We just recently completed the Best of Europe in 21 days tour with Rick Steves which of course is a guided tour. (Our guide was Andy Steves). Comparing that to a My Way tour, we now prefer the guided tour as we missed so much being on our own each day. However, if you are concerned about how strenuous these tours are, perhaps My Way is the best choice. You will enjoy Italy either way.

Posted by
6172 posts

We took the RS Best of Italy tour and absolutely loved it!

Here’s a few things to consider:
If they’re going to take the My Way Italy tour, to begin in Venice, I would recommend taking the train to Stresa for two nights and then take the train to Venice. That would split the train time in half. Stresa is very relaxing and has a gorgeous garden on Isola Bella - a 5-minute ferry ride, and a beautiful setting of grand historical hotels.

If they decide on the Best of Italy tour, they can head to Varenna after Switzerland.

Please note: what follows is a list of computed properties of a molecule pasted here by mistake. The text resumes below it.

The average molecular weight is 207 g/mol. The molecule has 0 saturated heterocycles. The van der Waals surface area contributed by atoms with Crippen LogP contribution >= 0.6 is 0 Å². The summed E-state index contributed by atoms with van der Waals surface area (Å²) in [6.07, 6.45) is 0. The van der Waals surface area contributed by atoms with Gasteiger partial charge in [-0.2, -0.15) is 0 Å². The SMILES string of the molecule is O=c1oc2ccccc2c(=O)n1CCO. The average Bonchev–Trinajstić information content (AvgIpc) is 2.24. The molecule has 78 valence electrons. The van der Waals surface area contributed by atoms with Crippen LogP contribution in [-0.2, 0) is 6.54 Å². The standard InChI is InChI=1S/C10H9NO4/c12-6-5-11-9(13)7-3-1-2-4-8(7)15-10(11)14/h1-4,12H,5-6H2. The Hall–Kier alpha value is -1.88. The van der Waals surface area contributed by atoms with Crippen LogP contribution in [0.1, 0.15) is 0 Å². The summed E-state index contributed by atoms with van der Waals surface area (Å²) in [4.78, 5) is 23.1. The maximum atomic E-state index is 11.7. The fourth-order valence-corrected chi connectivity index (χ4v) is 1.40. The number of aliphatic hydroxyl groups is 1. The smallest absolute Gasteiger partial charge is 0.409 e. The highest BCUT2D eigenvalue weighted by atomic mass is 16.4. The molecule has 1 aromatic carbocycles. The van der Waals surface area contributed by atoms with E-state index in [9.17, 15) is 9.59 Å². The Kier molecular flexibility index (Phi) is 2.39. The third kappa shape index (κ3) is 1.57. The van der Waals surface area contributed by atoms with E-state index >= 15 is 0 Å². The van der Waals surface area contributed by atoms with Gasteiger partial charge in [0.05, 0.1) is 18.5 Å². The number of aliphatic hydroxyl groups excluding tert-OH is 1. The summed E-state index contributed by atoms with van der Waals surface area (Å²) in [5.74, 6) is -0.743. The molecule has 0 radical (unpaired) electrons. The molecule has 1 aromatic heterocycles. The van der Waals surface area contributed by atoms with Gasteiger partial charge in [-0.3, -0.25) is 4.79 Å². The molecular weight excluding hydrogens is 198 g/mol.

Taking the My Way tour, they will miss the gorgeous Dolomites that are on the Best of Italy tour, but they will have spent time in Switzerland’s mountains already.

Would they be tired if they were taking a 2-hour active walking tour of their nearest large city? If so, definitely choose the My Way tour.

If your parents love to meet people from other countries, they will be meeting local Italian tour guides on the Best of Italy tour in Florence, Assisi & Rome. Learning as much Italian as possible before their trip (and using it) while doing the My Way tour can also help.

Posted by
7557 posts

About those "walking tours". My experience last summer on two different RS tours was that they quickly became "standing tours." Not an issue if standing is not difficult for your parents, but I found that standing that much began to wear on me. Near the end of the second tour I was opting out of the last hour of these types of tours when held in a museum.